RNA interference (RNAi), a technique that can turn off specific genes inside living cells, holds great potential for treating many diseases caused by malfunctioning genes. However, it has been difficult for scientists to find safe and effective ways to deliver gene-blocking RNA to the correct targets.
Up to this point, researchers have gotten the best results with RNAi targeted to diseases of the liver, in part because it is a natural destination for nanoparticles. But now, in a study appearing in the May 11 issue of Nature Nanotechnology, an MIT-led team reports achieving the most potent RNAi gene silencing to date in nonliver tissues.
Using nanoparticles designed and screened for endothelial delivery of short strands of RNA called siRNA, the researchers were able to target RNAi to endothelial cells, which form the linings of most organs. This raises the possibility of using RNAi to treat many types of disease, including cancer and cardiovascular disease, the researchers say.
"There's been a growing amount of excitement about delivery to the liver in particular, but in order to achieve the broad potential of RNAi therapeutics, it's important that we be able to reach other parts of the body as well," says Daniel Anderson, the Samuel A. Goldblith Associate Professor of Chemical Engineering, a member of MIT's Koch Institute for Integrative Cancer Research and Institute for Medical Engineering and Science, and one of the paper's senior authors.
The paper's other senior author is Robert Langer, the David H. Koch Institute Professor at MIT and a member of the Koch Institute. Lead authors are MIT graduate student James Dahlman and Carmen Barnes of Alnylam Pharmaceuticals.
RNAi is a naturally occurring process, discovered in 1998, that allows cells to control their genetic expression. Genetic information is normally carried from DNA in the nucleus to ribosomes, cellular structures where proteins are made. Short strands of RNA called siRNA bind to the messenger RNA that carries this genetic information, preventing it from reaching the ribosome.
Anderson and Langer have previously developed nanoparticles, now in clinical development, that can deliver siRNA to liver cells called hepatocytes by coating the nucleic acids in fatty materials called lipidoids. Hepatocytes grab onto these particles because they resemble the fatty droplets that circulate in the blood after a high-fat meal is consumed.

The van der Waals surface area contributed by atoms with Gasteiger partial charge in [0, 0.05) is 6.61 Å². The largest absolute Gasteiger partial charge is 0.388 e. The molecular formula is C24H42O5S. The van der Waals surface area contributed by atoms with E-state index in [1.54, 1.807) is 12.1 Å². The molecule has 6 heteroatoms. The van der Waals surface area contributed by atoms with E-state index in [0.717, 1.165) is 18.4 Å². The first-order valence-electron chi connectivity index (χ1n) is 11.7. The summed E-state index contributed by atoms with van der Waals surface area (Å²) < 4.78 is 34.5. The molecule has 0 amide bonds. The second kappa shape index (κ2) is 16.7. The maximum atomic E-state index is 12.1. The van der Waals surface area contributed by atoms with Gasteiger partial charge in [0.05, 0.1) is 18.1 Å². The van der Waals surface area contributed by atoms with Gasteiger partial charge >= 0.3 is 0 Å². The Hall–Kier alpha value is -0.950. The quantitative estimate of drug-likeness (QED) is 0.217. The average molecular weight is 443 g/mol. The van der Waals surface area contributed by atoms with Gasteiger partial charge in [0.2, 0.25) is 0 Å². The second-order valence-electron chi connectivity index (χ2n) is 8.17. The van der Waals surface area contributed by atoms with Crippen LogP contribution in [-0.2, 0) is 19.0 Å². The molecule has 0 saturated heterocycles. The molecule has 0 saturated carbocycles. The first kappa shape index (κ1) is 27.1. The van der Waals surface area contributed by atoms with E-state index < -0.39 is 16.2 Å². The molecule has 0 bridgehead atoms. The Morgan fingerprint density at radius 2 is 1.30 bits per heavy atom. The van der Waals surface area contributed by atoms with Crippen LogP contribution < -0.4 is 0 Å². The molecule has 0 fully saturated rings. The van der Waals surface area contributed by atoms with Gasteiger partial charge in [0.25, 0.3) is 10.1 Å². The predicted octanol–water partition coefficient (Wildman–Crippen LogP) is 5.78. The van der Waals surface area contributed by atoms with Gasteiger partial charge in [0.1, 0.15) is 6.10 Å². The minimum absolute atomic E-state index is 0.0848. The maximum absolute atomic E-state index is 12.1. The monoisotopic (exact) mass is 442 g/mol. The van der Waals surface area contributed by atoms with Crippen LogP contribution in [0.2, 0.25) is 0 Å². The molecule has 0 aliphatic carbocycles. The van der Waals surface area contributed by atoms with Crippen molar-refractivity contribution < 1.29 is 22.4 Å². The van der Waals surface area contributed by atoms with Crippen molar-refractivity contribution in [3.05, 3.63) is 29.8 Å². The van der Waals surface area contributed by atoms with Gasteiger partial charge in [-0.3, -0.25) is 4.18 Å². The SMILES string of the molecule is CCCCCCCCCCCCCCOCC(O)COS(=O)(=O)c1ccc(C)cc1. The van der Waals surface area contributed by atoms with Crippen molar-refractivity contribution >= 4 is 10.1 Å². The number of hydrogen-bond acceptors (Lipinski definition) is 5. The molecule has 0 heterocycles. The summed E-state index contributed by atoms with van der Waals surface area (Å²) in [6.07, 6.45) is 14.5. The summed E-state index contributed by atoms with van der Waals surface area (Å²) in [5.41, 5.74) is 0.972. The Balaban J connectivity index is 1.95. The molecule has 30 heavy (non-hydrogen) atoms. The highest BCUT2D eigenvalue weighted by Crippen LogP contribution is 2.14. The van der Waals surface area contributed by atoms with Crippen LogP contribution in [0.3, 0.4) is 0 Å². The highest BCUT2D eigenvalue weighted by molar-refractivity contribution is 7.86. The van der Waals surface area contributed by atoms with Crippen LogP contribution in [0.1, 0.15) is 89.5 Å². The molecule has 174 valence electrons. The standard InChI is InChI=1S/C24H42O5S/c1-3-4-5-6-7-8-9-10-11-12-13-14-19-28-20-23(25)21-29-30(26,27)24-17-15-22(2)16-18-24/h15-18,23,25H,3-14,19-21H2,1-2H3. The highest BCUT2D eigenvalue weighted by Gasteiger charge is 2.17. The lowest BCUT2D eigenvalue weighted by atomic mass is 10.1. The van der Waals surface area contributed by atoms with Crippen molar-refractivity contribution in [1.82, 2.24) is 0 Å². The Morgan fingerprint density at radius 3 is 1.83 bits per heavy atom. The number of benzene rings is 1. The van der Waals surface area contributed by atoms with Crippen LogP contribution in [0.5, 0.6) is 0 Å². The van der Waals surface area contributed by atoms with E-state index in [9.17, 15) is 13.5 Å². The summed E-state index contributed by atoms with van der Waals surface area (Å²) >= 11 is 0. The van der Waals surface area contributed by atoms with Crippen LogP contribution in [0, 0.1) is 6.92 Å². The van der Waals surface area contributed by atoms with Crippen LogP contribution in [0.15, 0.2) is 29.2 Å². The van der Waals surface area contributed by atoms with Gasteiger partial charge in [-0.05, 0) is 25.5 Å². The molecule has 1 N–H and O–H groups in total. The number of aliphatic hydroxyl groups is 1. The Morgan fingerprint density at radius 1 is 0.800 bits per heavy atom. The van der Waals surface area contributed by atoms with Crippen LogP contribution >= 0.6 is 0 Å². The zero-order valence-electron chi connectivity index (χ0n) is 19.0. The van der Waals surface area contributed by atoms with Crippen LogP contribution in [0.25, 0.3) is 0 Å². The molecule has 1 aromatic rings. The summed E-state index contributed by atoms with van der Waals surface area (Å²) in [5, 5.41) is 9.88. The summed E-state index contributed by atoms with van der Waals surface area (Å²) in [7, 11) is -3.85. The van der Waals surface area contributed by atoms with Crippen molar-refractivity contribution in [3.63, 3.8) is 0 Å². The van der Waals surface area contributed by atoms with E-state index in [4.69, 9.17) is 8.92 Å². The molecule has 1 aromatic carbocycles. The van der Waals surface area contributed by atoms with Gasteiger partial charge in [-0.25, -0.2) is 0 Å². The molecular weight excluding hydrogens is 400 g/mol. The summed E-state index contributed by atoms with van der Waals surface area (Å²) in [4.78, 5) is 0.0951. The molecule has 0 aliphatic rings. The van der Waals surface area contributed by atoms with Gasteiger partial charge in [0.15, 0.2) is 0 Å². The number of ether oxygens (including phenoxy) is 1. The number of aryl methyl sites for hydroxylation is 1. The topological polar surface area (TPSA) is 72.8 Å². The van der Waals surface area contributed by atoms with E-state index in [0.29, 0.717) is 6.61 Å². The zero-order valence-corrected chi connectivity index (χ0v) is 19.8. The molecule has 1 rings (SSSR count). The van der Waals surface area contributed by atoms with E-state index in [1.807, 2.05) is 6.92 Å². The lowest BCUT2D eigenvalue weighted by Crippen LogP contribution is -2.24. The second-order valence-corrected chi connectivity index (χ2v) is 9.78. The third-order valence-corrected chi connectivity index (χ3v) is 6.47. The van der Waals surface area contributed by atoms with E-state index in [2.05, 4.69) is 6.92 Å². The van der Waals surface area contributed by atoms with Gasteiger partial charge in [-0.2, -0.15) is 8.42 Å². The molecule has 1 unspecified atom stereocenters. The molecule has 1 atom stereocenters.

"The liver is a natural destination for nanoparticles," Anderson says. "That doesn't mean it's easy to deliver RNA to the liver, but it does mean that if you inject nanoparticles into the blood, they are likely to end up there."
Scientists have had some success delivering RNA to nonliver organs, but the MIT team wanted to devise an approach that could achieve RNAi with lower doses of RNA, which could make the treatment more effective and safer.
The new MIT particles consist of three or more concentric spheres made of short chains of a chemically modified polymer. RNA is packaged within each sphere and released once the particles enter a target cell.
A key feature of the MIT system is that the scientists were able to create a "library" of many different materials and quickly evaluate their potential as delivery agents. They tested about 2,400 variants of their particles in cervical cancer cells by measuring whether they could turn off a gene coding for a fluorescent protein that had been added to the cells. They then tested the most promising of those in endothelial cells to see if they could interfere with a gene called TIE2, which is expressed almost exclusively in endothelial cells.
With the best-performing particles, the researchers reduced gene expression by more than 50 percent, for a dose of only 0.20 milligrams per kilogram of solution -- about one-hundredth of the amount required with existing endothelial RNAi delivery vehicles. They also showed that they could block up to five genes at once by delivering different RNA sequences.
The best results were seen in lung endothelial cells, but the particles also successfully delivered RNA to the kidneys and heart, among other organs. Although the particles did penetrate endothelial cells in the liver, they did not enter liver hepatocytes.
"What's interesting is that by changing the chemistry of the nanoparticle you can affect delivery to different parts of the body, because the other formulations we've worked on are very potent for hepatocytes but not so potent for endothelial tissues," Anderson says.
To demonstrate the potential for treating lung disease, the researchers used the nanoparticles to block two genes that have been implicated in lung cancer -- VEGF receptor 1 and Dll4, which promote the growth of blood vessels that feed tumors. By blocking these in lung endothelial cells, the researchers were able to slow lung tumor growth in mice and also reduce the spread of metastatic tumors.
Masanori Aikawa, an associate professor of medicine at Harvard Medical School, describes the new technology as "a monumental contribution" that should help researchers develop new treatments and learn more about diseases of endothelial tissue such as atherosclerosis and diabetic retinopathy, which can cause blindness.
"Endothelial cells play a very important role in multiple steps of many diseases, from initiation to the onset of clinical complications," says Aikawa, who was not part of the research team. "This kind of technology gives us an extremely powerful tool that can help us understand these devastating vascular diseases."
The researchers plan to test additional potential targets in hopes that these particles could eventually be deployed to treat cancer, atherosclerosis, and other diseases.
The above post is reprinted from materials provided by Koch Institute for Integrative Cancer Research at MIT. The original item was written by Anne Trafton. Note: Materials may be edited for content and length.
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